There have of course been a number of hurdles that have had to be negotiated during this process. In the beginning there was only a trickle of applications from ASML. When ASML decided to restrict access to simulation tools to engineers who had successfully been through the ‘Entry Level+’ process, this trickle soon turned into a flood. As the number of applications increased it quickly became apparent that web-based interviews were not an efficient way to conduct large numbers of certification interviews. These have now been replaced by regular onsite assessments, where 12 certification interviews are conducted over a two-day period.
PSE at ASM—What’s Next?
The way PSE is being used at ASML is still evolving. When the ‘Entry Level+’ process was initiated, ASML’s focus was on testing whether or not the candidates were able to demonstrate the ASML Core Competencies. While this outcome is still important, attention is now also paid to the level of PSE certification that a candidate achieves.
If an engineer is expected to perform FEA (finite element analysis) independently without supervision, they are required to achieve certification at either Standard or Advanced level.
ASML’s co-developers, who are using CAE to support the design of products that they supply, are now also required to go through the PSE ‘Entry Level+’ process.
ASML has corporate-level NAFEMS members and regularly host NAFEMS introduction to FEA training courses on site in Eindhoven. By having good communication links between the team helping to develop the competence of ASML staff, and the team responsible for checking that the competences have been obtained, problem areas can be quickly identified and addressed.
Every single competence statement found in the PSE Competency Tracker is linked to an educational reference, which will help the user develop the required competence. NAFEMS have provided ASML with an electronic publication that contains the educational references associated with the ASML Core Competencies. This book is a handy reference guide for all applicants going through the ASML ‘Entry Level+’ process
The ASML Customized Competency Tracker
The PSE Competency Tracker is a web-based tool that provides a ready-made educational framework for simulation engineers. The Tracker allows engineers to record their professional development by checking off competencies as they are obtained, and to associate notes and comments against each competence. NAFEMS encourage anyone applying for certification to review the competencies found in the PSE Tracker, as it details the competencies that will be evaluated during a certification interview.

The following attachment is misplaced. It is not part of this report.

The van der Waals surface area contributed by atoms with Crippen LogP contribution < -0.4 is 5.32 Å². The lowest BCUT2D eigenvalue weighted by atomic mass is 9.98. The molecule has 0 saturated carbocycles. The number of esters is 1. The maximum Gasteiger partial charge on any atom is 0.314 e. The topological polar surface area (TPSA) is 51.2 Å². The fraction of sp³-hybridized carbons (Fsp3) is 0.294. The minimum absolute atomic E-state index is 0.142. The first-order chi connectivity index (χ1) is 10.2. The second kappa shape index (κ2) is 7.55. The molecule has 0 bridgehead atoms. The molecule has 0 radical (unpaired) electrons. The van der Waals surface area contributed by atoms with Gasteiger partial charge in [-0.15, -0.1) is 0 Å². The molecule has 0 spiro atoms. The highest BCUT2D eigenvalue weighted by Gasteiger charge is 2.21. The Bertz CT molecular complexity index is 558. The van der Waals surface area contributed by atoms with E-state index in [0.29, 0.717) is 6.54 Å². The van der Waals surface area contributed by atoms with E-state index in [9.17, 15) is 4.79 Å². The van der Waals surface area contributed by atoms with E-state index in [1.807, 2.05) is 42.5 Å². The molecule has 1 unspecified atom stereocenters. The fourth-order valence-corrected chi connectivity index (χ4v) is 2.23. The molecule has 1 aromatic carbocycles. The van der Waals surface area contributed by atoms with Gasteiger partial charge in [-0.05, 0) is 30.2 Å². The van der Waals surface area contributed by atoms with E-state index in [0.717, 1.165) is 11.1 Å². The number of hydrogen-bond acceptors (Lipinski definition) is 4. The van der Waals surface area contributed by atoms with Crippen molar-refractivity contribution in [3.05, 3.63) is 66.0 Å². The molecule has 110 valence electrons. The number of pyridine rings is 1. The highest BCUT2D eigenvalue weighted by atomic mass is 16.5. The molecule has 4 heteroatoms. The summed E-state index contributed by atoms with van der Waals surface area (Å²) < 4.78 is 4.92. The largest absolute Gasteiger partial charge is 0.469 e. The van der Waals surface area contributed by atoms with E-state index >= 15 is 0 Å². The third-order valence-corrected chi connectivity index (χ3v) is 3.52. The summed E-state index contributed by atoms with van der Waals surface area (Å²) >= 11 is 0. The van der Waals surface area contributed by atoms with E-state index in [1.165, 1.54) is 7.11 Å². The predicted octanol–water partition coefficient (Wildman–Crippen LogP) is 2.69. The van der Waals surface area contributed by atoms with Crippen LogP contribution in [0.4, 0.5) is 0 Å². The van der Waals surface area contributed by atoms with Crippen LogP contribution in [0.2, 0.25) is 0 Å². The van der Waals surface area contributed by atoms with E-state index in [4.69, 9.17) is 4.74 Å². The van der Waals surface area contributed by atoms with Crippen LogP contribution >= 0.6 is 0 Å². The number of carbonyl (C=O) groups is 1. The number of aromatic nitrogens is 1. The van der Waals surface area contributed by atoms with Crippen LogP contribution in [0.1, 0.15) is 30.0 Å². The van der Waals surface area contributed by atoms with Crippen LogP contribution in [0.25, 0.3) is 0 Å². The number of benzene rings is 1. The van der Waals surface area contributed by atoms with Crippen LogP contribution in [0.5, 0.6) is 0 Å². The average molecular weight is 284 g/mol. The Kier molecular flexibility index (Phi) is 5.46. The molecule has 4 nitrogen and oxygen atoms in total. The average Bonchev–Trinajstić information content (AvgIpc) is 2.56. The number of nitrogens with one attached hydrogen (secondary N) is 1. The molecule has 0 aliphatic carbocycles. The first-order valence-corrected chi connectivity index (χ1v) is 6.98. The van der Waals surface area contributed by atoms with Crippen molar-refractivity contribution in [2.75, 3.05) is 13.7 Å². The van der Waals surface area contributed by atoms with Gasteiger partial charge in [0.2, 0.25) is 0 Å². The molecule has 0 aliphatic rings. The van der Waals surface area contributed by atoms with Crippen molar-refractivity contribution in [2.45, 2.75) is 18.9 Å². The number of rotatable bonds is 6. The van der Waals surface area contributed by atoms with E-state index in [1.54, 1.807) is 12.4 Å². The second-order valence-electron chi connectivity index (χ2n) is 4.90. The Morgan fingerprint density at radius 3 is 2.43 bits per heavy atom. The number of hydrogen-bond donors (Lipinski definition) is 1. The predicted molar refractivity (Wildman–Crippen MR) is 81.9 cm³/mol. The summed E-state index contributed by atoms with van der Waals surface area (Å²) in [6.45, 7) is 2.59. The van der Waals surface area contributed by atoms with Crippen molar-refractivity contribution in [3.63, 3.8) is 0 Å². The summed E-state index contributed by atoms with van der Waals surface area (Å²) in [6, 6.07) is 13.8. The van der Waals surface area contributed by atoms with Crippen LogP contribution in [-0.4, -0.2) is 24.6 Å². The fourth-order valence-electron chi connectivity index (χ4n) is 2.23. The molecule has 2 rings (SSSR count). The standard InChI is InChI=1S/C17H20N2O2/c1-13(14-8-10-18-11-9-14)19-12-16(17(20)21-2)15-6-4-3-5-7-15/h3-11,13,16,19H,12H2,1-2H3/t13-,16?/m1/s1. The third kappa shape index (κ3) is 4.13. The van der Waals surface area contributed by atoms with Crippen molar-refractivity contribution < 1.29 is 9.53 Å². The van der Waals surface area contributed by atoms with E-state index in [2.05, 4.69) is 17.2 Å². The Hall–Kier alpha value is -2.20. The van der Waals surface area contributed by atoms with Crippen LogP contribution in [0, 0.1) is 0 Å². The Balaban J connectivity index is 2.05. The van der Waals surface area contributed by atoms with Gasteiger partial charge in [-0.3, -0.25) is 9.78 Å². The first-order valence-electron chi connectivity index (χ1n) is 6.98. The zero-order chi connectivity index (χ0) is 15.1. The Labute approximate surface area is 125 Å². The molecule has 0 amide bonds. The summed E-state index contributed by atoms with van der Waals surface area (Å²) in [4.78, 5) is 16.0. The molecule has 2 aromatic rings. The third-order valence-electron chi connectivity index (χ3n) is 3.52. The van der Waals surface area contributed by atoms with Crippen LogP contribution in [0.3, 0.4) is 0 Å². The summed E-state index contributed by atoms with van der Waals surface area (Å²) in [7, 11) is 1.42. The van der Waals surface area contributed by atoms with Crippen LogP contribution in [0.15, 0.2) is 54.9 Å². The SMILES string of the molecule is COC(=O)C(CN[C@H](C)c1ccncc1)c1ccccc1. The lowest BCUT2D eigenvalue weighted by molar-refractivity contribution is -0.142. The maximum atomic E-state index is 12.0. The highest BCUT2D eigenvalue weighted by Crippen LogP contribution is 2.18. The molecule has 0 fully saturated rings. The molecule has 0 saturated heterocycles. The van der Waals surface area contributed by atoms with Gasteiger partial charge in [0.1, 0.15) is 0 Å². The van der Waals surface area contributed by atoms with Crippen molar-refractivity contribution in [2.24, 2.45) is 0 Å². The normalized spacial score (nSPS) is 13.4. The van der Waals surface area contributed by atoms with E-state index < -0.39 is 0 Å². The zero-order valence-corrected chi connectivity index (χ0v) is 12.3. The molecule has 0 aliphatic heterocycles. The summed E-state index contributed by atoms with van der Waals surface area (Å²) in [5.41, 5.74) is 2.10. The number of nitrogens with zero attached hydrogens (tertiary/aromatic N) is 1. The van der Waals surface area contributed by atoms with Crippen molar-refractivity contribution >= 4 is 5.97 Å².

The technology behind the PSE Competency Tracker is developed by our partner organization EnginSoft. EnginSoft have worked with ASML to provide a customized competency tracker which contains the specific modifications required for the ASML ‘Entry Level+’ certification.
The first modification is the inclusion of an additional technical area containing the ‘ASML Core Competencies’. By clearly identifying the core competencies it makes it easy for the engineers who are being asked to participate in the ‘Entry Level +’ process to be aware of what will be covered in the assessment interview (item 1 in Fig. 6).
The second modification is the inclusion of guidance information specific to the ASML ‘Entry Level+’ process (item 2 in Fig. 6). The guidance information includes the following documents:
a. ASML Applicants: Frequently Asked Questions
b. ASML Applicants: How to apply for PSE Certification
c. Co-developers: How to apply for PSE Certification
d. How to use the ASML Competency Tracker
The third modification is related to the educational references associated with the competence statements found in the ASML Core Competencies. The educational references associated with these competence statements are available immediately to ASML employees going through the PSE Entry Level+ process and can be viewed from within the web browser (Fig. 7).
The final modification is that the outcomes of the PSE Certification interview are recorded in the customized ASML PSE Tracker. This information is only available to selected individuals within ASML. The training team at ASML uses this information to manage who is given access to engineering analysis software tools.